Radio's original bad boy
took the radio world by storm when he arrived in New
York to host WNBC's morning show in 1971. His
lightning wit, powerful radio voice and outrageous
phone manner earned him heaps of scorn and adulation.
Life magazine even speculated that the I-man might
someday fill then-"Tonight Show" host
Johnny Carson's shoes. The "Imus in the Morning
Show" is now broadcast on WFAN in New York and
carried by 80-plus stations nationwide. L. A. Radio
Guide caught up with Don Imus before his L.A. debut
the second week of July on KLAC AM 570.
RG: Do you know the
competition out here?
Imus: No. Who's out there?
RG: Robert W. Morgan...
Imus: I love the way he talks up those intros. Morgan
and I have been friends for 20 years.
RG: You're from
California, aren't you?
Imus: I was born in Riverside and raised in Southern
California and Arizona.
RG: What about Kevin and
Bean, Howard Stern ...
Imus: Why would I care about that? We'll be No. 1 in
three weeks -- OK, three years, OK, 30 years. I don't
give a f___ about all this. No one who has been
listening to Robert W. Morgan is going to stop
listening and listen to me, or Stern or any of those
other people. We'll find an audience there
eventually. It's an acquired taste. Some people think
it sucks; other people don't.
RG: You're going to be on
an adult standards station...
Imus: What the f____ does that mean? We're on a
sports station in New York; it doesn't make any
difference. We're on a jazz station in Minneapolis.
We're on a bunch of classic rock stations around the
RG: Are you excited about
being in L.A.?
Imus: We're on every place else in California. We're
on in Sacramento, San Jose, Santa Barbara,
Bakersfield, Palm Springs, San Diego, Riverside, San
RG: This is a big
political year coming up. Are you going to be
involved? You made huge waves with your guest
appearance at that dinner with the Clintons.
Imus: We're going to do what we normally do. We're
very happy to be on in L.A.
RG: Is there any
adjustment that you would make to your show, because
you're on in L.A.? More traffic reports?
Imus: No. We do the show the way they do the
"Today Show." It allows KLAC to do whatever
the f___ they want to do 20 minutes an hour, so they
can have time for their traffic updates, their Rodney
King beating updates...
RG: What do think about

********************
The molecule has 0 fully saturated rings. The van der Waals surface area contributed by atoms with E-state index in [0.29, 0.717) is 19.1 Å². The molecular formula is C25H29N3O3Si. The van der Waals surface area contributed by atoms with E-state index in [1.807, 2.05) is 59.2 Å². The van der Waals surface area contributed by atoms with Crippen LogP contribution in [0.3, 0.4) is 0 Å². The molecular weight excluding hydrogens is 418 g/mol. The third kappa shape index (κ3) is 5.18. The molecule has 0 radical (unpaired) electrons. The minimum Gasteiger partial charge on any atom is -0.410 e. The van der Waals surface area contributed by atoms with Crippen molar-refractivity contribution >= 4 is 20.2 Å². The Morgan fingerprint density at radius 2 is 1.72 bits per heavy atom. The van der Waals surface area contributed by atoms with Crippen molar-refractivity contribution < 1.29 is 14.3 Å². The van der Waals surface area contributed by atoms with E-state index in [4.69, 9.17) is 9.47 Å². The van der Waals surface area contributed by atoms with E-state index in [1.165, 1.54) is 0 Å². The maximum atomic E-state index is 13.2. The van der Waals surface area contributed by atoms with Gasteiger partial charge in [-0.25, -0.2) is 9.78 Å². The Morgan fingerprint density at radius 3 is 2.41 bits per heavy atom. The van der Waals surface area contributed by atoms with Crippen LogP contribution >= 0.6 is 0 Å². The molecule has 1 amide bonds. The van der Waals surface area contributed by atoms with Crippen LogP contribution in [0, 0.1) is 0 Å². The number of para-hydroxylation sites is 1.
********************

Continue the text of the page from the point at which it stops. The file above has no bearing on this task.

Imus: It's a Third World country, isn't it? That's
what Morgan says.
RG: There is a huge thing
about the border here, Prop 187...
Imus: Do they have radios?
RG: Did you know that the
No. 1 station is a Hispanic station?
Imus: I know that. Even though Stern and I work for
the samecompany [Infinity Broadcasting], it's not the
same audience. Anyone who listens to Stern is not
going to listen to me. I would say the same would be
true for someone who listens to Rick Dees or Mark and
Brian. You have to read the newspaper.
RG: There were some
rumors before that you were going to come to L.A. --
maybe on KIIS-AM.
Imus: I don't get involved with that, but I know it's
about money. The show, like Stern's show and my show
-- they charge money for them, an enormous amount of
money. For example, Boston pays a million dollars a
year for this program. D.C. pays a half million. This
is the 83rd market we're going in. The local radio-TV
guys, sometimes, they f___ ing hate us. Either that
or they like us. And the audience that is listening
to the radio station is horrified. Often, I sit down
with the GMs, and I explain the following to them:
'The reason you're getting all these calls is people
are pissed off. The people who are listening to your
station like it. There are just not enough of them
listening. But the ones who are calling you, they
were happy with what you were doing, so they don't
want to hear some punk on the radio from New York.
They don't want to hear that.
RG: Do you think you
might come out here?
Imus: Probably, because we go all over. We just did a
whole goober tour to Memphis, Little Rock and
Wichita, Bramson and Raleigh, as a trailer park
RG:Do you think that you
are going to get involved in California politics?
Imus: We weren't heavily
involved in the governor's race. I was a big Kathleen
RG: You skew a bit
Imus: We have as many Republicans as Democrats. I'm
nonpartisan. Everyone gets hammered. I don't have any
real agenda. We're not trying to get people elected;
it's not that kind of deal.
RG: How about some of the
characters you created who made your show famous: the
Rev. Billy Sol Hargus... Are they still on the show?
Imus: No, there is a lot of different parts. You have
RG: We're excited to have
you out here.
Imus: It will be fun. It will take a while to find an
audience. It took two years in Washington. Some
places it happens quickly, and some places it takes
RG: You know this is the
No. 1 market in terms of money made by radio
Imus: The station I am on in New York is the No. 2
billing station in the country, behind WGN in
Chicago. We'll do well there; we're not going to be
No. 1. Everyone understands that.
RG: How long has it taken
you to get on in L.A.?
Imus: They have been negotiating off and on for about
a year or so. It's the old Joseph Heller deal where
the station has to be in a situation where they need
to do this.
RG: They told me at the
station [KLAC] the morning was their weakest
Imus: They also have to come up with money to pay for
RG: Now you're working
with Chancellor [owns KLAC]...
Imus: Great outfit, I am told. They are coming in
next week to shoot the sh___.
RG: What kind of venue do
you think you'll come to?
Imus: Is the Ranch Market still there on Vine in
Hollywood? When I was trying to make it in the record
business back in the '60s, I used to sleep behind a
dryer near the Ranch Market and go around looking for
money in phone booths and stand near the heaters they
have there and drink coffee and doughnuts. Or the
Farmer's Market at Third and Fairfax.